The aim of the present study was to expand the existing literature by testing the association between maternal exposure to ACEs and subsequent parenting attitudes that may present an increased risk for child maltreatment.
Methods: The current study used a diverse, urban sample of young women (N = 329; mean age = 26.3 years), recruited as part of the Longitudinal Infant and Family Environment (LIFE) study at a large, urban university hospital. The participants completed self-report measures of the ACEs Questionnaire (10 items) and the Adult Adolescent Parenting Inventory-2 (AAPI-2). Latent class analysis (LCA) was used to identify groups of women with similar patterns of ACEs exposure. Associations between the class memberships and parenting attitudes were examined via a general 3-step maximum likelihood approach, controlling for maternal race/ethnicity, age, educational attainment, marital status, family income, postpartum depression (PPD) symptoms, and infant birth order.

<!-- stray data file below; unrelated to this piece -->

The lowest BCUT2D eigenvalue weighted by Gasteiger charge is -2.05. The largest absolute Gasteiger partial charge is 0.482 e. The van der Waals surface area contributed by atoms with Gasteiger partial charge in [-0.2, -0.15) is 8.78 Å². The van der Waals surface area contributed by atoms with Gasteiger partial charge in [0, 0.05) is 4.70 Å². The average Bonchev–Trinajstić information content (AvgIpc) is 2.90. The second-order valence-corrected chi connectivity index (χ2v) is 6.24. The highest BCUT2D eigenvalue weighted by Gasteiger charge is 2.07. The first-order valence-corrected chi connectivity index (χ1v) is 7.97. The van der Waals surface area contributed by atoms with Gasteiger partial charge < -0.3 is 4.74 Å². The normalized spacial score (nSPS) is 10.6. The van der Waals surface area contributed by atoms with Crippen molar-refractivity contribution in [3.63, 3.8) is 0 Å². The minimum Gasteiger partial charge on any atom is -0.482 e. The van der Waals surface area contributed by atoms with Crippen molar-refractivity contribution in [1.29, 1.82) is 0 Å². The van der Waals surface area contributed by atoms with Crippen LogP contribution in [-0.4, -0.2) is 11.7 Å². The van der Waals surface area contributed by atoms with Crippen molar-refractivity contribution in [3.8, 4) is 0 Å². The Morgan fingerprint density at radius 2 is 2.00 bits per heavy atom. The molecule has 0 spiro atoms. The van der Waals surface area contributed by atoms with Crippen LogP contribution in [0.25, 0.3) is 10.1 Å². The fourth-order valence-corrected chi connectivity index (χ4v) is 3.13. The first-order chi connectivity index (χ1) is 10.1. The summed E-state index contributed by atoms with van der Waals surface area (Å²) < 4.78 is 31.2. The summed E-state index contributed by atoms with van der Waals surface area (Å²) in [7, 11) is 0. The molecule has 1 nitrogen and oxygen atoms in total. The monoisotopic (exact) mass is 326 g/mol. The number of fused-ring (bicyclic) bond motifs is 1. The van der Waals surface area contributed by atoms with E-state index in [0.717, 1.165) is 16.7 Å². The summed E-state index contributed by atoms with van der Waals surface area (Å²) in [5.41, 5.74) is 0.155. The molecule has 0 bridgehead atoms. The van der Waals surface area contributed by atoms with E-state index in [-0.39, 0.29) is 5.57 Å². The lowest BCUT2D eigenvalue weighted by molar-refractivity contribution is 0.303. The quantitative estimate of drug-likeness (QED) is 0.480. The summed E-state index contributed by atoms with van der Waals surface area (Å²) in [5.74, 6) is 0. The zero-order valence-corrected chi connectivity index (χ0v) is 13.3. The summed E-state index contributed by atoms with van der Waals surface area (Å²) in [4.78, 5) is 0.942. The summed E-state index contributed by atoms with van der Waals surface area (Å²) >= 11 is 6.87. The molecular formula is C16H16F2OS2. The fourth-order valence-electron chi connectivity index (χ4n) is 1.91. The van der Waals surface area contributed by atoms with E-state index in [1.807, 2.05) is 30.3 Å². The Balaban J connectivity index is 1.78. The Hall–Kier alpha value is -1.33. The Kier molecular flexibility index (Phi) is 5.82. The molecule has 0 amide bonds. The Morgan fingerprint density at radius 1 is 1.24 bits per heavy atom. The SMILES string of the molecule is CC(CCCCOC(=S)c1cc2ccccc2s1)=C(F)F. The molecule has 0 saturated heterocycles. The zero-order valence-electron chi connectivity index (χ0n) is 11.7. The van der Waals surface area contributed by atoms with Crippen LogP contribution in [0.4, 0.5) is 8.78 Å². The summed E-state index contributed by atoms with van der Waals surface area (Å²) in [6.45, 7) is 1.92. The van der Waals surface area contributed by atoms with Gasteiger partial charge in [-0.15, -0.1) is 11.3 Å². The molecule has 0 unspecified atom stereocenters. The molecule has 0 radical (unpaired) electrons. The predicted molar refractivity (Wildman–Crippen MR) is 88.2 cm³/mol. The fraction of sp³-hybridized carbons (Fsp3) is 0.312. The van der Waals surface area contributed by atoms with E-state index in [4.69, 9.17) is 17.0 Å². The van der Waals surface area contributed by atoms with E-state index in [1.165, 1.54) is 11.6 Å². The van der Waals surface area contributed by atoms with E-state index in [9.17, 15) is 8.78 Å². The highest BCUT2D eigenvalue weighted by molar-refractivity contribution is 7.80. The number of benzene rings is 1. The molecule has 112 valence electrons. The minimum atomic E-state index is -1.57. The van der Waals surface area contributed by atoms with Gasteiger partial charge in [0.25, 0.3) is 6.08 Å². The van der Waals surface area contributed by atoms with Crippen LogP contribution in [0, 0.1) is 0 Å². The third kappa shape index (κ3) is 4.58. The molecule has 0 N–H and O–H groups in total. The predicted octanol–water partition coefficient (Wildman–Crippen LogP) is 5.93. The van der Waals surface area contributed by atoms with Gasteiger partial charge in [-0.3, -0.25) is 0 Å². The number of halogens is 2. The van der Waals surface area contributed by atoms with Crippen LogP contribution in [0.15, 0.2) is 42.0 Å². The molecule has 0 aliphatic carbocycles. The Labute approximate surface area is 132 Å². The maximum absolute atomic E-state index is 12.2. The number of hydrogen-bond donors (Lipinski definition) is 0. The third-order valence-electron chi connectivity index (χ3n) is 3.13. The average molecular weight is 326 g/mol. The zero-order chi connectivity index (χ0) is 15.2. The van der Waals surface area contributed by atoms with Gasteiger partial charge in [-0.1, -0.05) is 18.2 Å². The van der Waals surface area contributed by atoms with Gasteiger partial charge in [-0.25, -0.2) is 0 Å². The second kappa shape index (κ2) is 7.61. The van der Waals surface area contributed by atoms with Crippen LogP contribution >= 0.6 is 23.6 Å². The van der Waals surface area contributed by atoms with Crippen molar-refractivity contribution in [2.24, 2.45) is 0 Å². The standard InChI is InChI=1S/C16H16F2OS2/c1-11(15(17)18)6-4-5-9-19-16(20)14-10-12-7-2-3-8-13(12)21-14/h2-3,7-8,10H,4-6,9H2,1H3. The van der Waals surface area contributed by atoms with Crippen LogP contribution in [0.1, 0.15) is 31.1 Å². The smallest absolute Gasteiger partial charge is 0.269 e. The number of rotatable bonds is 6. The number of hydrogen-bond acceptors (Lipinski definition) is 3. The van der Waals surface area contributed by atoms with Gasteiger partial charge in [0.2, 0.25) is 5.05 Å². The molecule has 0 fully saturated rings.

Results: Three classes, characterized by distinct patterns of maternal ACEs, were identified: (1) Low ACEs (63%), (2) High parental separation/divorce (20%), and (3) High multiple ACEs (17%). Women in the High multiple-ACEs class reported higher-risk parenting attitudes than those in the High parental separation/divorce and Low ACEs classes. Specifically, women in the High multiple-ACEs class reported (1) greater inappropriate expectations of children than those in the High parental separation/divorce (p = .026) and Low ACEs (p = .003) classes, (2) greater lack of empathy towards children’s needs than those in the High parental separation/divorce class (p = .003), and (3) greater belief in the value of corporal punishment than those in the Low ACEs class (p = .006).
Conclusion: We found that high exposure to multiple types of ACEs was related to increased levels of child maltreatment risks, reflected in potentially abusive and neglecting parenting attitudes and practices. Maternal childhood experiences and child discipline attitudes should be assessed during prenatal checkups, which can help identify women at risk of poor parenting and facilitate timely maltreatment prevention efforts. Preventive interventions targeting parental attitudes and behaviors among mothers exposed to ACEs may decrease the risk for current maltreatment as well as further perpetuation of risk in the next generations.